Government forces are currently aiming to cut off the M5 highway and encircle the town of Khan Shaykhun and other militant positions to the south of it.

On August 17, members of the Turkish-backed National Syrian Army (NSA) shelled positions of the Kurdish People’s Protection Units (YPG) at the town of Tell Rifaat and the nearby villages of Zyuan, Nyrabia and Tell Madiq in northern Aleppo. According to pro-YPG sources, the shelling also targeted a positions of the Russian Military Police near Tell Rifaat. No casualties among Russian personnel were reported.

The NSA shelling started in response to an attack by YPG-linked Kurdish rebels in the Afrin Region. The rebels’ attack resulted in the deaths of 5 Turkish-backed militants. Tell Rifaat and its surroundings are under the joint control of the YPG and the SAA. YPG-linked cells use this area as a safe heaven to carry out attacks on Turkey-led forces in northern Aleppo thus provoking Turkish responses and increasing tensions between Damascus and Ankara.

Russian forces are establishing several positions in the southern Deir Ezzor countryside, pro-opposition media reported on August 16 citing local sources. The reports claimed that Russian units are working to establish new positions in the town of al-Jalaa.

Located less than 30km away from the border with Iraq, al-Jalaa is one of the largest towns in the western part of the Middle Euphrates River Valley. A highway leading to al-Qa’im border crossing passes through the town.

The deployment of Russian forces in al-Jalaa could be related to the near opening of the Syrian-Iraqi border as well as the ongoing security operations against the remaining ISIS cells in the region.

China lashes out at Taiwan over Hong Kong asylum offer


By Kelvin Chan and Yanan Wang

HONG KONG (AP) — China lashed out at Taiwan on Monday over its offer of political asylum to participants in Hong Kong’s pro-democracy protest movement, a day after hundreds of thousands of people marched peacefully in the latest massive demonstration in the Chinese territory.

The government of Taiwan, a self-ruled island that China considers its own territory, strongly supports the protests, and Hong Kong students in Taiwan held events over the weekend expressing their backing. Taiwan’s president made the asylum offer last month, though it’s not clear if requests have been received.

Taiwan lacks a formal legal mechanism for assessing and granting asylum requests, although it has granted residency to several vocal opponents of the Chinese government.

On Monday, Ma Xiaoguang, spokesman for the Chinese Cabinet’s Taiwan Affairs Office, said Taiwan’s offer would “cover up the crimes of a small group of violent militants” and encourage their “audacity in harming Hong Kong and turn Taiwan into a “heaven for ducking the law.”

Ma demanded that Taiwan’s government “cease undermining the rule of law” in Hong Kong, cease interfering in its affairs and not “condone criminals.”

Organizers said at least 1.7 million people participated in Sunday’s Hong Kong rally and march, although the police estimate was far lower. Police said the protest was “generally peaceful” but accused a large group of people of “breaching public peace” afterward by occupying a major thoroughfare and using slingshots to shoot “hard objects” at government headquarters and pointing lasers at police officers.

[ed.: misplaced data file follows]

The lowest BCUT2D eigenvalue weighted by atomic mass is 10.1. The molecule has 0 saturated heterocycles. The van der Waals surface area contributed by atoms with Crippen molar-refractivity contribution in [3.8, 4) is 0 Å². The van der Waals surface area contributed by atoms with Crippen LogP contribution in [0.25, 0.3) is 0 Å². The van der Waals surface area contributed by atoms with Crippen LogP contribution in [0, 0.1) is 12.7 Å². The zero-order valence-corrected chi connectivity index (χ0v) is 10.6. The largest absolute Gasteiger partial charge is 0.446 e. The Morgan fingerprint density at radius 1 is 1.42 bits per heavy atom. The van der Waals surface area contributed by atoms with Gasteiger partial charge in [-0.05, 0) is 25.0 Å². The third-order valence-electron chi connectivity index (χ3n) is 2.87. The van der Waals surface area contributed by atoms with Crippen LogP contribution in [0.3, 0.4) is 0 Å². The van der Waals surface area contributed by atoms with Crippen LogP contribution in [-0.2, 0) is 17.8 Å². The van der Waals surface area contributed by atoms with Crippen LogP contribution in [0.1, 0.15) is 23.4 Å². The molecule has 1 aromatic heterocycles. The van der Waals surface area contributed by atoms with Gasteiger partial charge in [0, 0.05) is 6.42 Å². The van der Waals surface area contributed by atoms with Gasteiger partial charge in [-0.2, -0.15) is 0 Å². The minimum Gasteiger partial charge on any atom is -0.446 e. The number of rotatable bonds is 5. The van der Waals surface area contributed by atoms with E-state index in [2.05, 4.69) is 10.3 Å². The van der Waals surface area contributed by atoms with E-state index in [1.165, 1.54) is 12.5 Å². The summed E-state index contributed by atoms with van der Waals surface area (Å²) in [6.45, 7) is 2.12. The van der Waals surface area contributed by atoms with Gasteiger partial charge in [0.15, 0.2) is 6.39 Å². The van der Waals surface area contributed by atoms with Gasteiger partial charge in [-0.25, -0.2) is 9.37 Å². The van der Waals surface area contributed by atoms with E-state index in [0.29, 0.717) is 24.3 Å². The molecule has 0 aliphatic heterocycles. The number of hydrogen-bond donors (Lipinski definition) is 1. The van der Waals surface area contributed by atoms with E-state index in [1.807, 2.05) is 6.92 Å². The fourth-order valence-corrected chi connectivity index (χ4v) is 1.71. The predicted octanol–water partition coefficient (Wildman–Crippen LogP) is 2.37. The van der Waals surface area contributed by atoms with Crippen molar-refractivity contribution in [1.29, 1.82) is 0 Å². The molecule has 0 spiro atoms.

The protests have at times been marked by violent clashes with police, who say they have arrested more than 700 participants since the demonstrations started in June. However, law enforcement officers kept a low profile Sunday, with no riot police seen from the procession’s main routes. When stragglers convened outside a government complex in the late evening, other protesters urged them to go home.

More protests are planned for the coming weeks, with various rallies organized by accountants, transport workers, high school students and relatives of police officers.

Demonstrators’ frustrations over what they perceive to be the government’s refusal to respond to their demands boiled over last week with the occupation of Hong Kong’s international airport, during which a reporter for a Chinese Communist Party-owned newspaper was assaulted, and attacks on a number of police stations.

A former British colony, Hong Kong was returned to Beijing in 1997 under the framework of “one country, two systems,” which promised residents certain democratic rights not afforded to people in mainland China. But some Hong Kongers have accused the Communist Party-ruled central government of eroding their freedoms in recent years.

The protest movement’s demands include the resignation of Hong Kong leader Carrie Lam, democratic elections and an independent investigation into police use of force.

Asked Sunday about the situation in Hong Kong, U.S. President Donald Trump said the use of Chinese troops to put down the protests — similar to the bloody crackdown on protesters in Beijing’s Tiananmen Square in 1989 — would worsen the current U.S.-China trade dispute.

“I mean if it’s another Tiananmen Square, I think it’s a very hard thing to do if there is violence,” Trump told reporters in New Jersey. “I think there’d be tremendous political sentiment not to do something.”

Trump had originally said the protests were a matter for China to handle but has since suggested that Chinese President Xi Jinping could resolve the situation by meeting with protest leaders.

Chinese foreign ministry spokesman Geng Shuang avoided commenting on Trump’s remarks directly, but referred to the president’s previous statements on the protests.

“We have noticed that President Trump has previously stated that Hong Kong is part of China, and that they must solve it themselves and do not need advice. We hope that the U.S. side can match its acts to its words,” Geng told reporters at a daily briefing.

China has furiously rejected all outside calls for it to discuss protesters’ demands.

Members of China’s paramilitary People’s Armed Police force have been training for days across the border in Shenzhen, including on Sunday morning, fueling speculation that they could be sent in to suppress the protests. The Hong Kong police, however, have said they are capable of handling the demonstrations.